Home Featured Technical Backdrop Remains Uncertain in REIT Space Says Barclays

Technical Backdrop Remains Uncertain in REIT Space Says Barclays

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Last week, Barclays met with 22 management teams at NAREIT’s REITWeek conference in New York. Most of the meetings, the firm says, were relatively constructive and in-line with what the company expected—solid demand and disciplined supply resulting in a favorable fundamental backdrop across most property types.

With that said, the firm says in its roundup report that the technical backdrop remains uncertain, therefor Barclays “takes a neutral view on the space overall.”

Some of the company’s many takeaways by subsector are as follows.

NAREIT vs. ICSC. According to Barclays, the content was the same, but with a less defensive tone. “With ICSC having taken place two weeks ago, the follow-up meetings we had at NAREIT were not materially different in subject and content (e.g. impact of retail store closures, department store woes, the ability to redevelop spaces accretively). That said, the tone from managements across several of our meetings appeared less defensive.” Generally speaking, Barclays thought managements spoke more openly and persuasively about how many of these retail store closures will positively impact their portfolios from a longer-term perspective. Also, the company said that several REITs enhanced their disclosure on the impact of retail store closures in their supplementals to showcase the minimal impact and disruption that is occurring from the announced store closures.

Also on the retail front, in the meeting with Macerich, Ed Coppola reinforced the idea of haves and have nots. In his view, Barclays said that “there are some portfolios facing serious issues. Retailers are closing stores and these landlords will have issues backfilling these spaces. Meanwhile, class A assets are largely insulated. While 2017 represents a new high for industry wide retail store closures, MAC actually has a lower number of stores closing in their malls this year.”

On the multifamily front, leasing momentum is largely in line with guidance through May. The company said that during NAREIT, most apartment REITs provided an intra-quarter update to investors on leasing during the peak season. “On balance, we got the sense that most of the apartment REITs we cover were on track to meet or exceed their same-store revenue guidance for FY2017 through May. In that vein, EQR – which reduced guidance three times in the spring/summer on 2016 – said that all of its markets are at or above its internal forecast except for Washington DC. Generally, the two key markets that underperformed in 2016 (NYC and San Francisco) appear to have stabilized somewhat in 2017. Notably, AIV lowered its 2017 SSREV guidance by -45 bps to +3.3%, though this appeared to be largely baked into the current valuation; the stock outperformed on the news (+0.1% on 6/6/17 vs. -1.3% for the apartment REIT peer average).”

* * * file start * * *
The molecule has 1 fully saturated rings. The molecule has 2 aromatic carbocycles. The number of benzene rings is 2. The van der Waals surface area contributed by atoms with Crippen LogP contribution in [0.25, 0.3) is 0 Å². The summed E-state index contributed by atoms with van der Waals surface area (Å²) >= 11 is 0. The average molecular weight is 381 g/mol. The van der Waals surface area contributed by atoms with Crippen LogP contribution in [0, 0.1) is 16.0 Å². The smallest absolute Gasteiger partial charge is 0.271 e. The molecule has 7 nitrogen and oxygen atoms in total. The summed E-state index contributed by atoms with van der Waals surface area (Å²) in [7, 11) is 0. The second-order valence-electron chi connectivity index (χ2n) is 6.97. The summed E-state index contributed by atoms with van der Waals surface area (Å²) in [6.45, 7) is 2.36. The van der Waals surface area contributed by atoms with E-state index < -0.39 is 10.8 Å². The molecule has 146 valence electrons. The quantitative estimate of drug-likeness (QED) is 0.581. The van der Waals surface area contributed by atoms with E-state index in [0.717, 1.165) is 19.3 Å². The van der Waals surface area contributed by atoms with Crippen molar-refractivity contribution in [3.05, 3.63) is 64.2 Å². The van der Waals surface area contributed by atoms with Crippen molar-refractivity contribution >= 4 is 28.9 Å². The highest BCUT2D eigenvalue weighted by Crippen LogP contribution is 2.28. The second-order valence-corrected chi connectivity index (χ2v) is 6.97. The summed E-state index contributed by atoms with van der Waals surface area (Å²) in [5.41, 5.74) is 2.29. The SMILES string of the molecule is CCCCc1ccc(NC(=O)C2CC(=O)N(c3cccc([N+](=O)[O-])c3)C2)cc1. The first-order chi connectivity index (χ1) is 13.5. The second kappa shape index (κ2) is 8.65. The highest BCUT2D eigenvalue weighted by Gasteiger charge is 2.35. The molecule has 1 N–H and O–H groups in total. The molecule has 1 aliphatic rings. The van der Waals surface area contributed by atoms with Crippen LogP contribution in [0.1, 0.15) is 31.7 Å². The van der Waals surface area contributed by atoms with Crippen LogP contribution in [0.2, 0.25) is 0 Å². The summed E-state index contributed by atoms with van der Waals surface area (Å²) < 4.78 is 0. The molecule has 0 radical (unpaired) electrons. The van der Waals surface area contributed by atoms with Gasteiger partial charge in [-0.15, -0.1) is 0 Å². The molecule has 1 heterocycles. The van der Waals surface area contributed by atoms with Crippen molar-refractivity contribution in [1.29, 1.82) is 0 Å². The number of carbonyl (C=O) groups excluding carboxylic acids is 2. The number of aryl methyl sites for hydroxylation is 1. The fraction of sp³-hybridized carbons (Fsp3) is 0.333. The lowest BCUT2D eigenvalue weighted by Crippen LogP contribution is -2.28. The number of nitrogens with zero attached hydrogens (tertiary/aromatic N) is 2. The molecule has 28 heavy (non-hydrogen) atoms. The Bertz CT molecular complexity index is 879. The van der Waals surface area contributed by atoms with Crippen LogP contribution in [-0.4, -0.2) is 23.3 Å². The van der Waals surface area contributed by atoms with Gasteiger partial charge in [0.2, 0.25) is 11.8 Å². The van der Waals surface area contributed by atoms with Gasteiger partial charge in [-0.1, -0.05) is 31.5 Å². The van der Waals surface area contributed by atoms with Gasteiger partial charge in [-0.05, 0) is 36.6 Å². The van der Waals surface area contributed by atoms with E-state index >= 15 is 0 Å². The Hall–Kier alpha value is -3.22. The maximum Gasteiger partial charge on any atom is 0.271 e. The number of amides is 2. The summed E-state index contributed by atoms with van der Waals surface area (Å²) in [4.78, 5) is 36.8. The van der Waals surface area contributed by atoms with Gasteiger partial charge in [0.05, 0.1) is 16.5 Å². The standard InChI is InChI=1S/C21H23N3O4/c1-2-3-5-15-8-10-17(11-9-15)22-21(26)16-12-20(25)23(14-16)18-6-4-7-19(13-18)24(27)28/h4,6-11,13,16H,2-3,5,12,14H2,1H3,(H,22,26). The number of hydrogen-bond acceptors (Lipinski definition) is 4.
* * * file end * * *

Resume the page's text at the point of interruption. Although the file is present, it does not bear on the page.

Pertaining to new multifamily supply, Barclays says that on the heels of persistently high national multifamily permits, they asked each management team if they believed the historical ratio of permits to starts would decline. Given tighter lending standards and wider spreads on construction loans, and rising labor costs, most managements believed that the ratio would come down. In particular, the firm says that ESS management noted that its markets already have a much lower conversion ratio than the national average (~70% in ESS markets vs appx. 85% nationwide). To that end, Barclays says that most managements said that supply deliveries should abate in 2018-2019 – though most stopped short of predicting a reacceleration in rent growth given the broader macro uncertainty.

On the industrial front, Barclays said that new supply is indeed rising, but only presents a concern in certain markets. “The market for well-located, coastal industrial real estate near the end consumer remains very tight. PLD management believes that cap rates continue to drift lower in key industrial markets and occupancies remain at record highs,” Barclays says. “The landlords retain pricing power – in fact, PLD suggested that tenants are struggling to find available space, often renewing very early to lock in rate sooner. The company is also becoming more selective on lease terms, including tenant credit, given what appears to be strong negotiating leverage. PLD believes that market rent growth will meet or exceed 3% in 2017, with a bias toward beat, and that similar growth is likely in 2018.”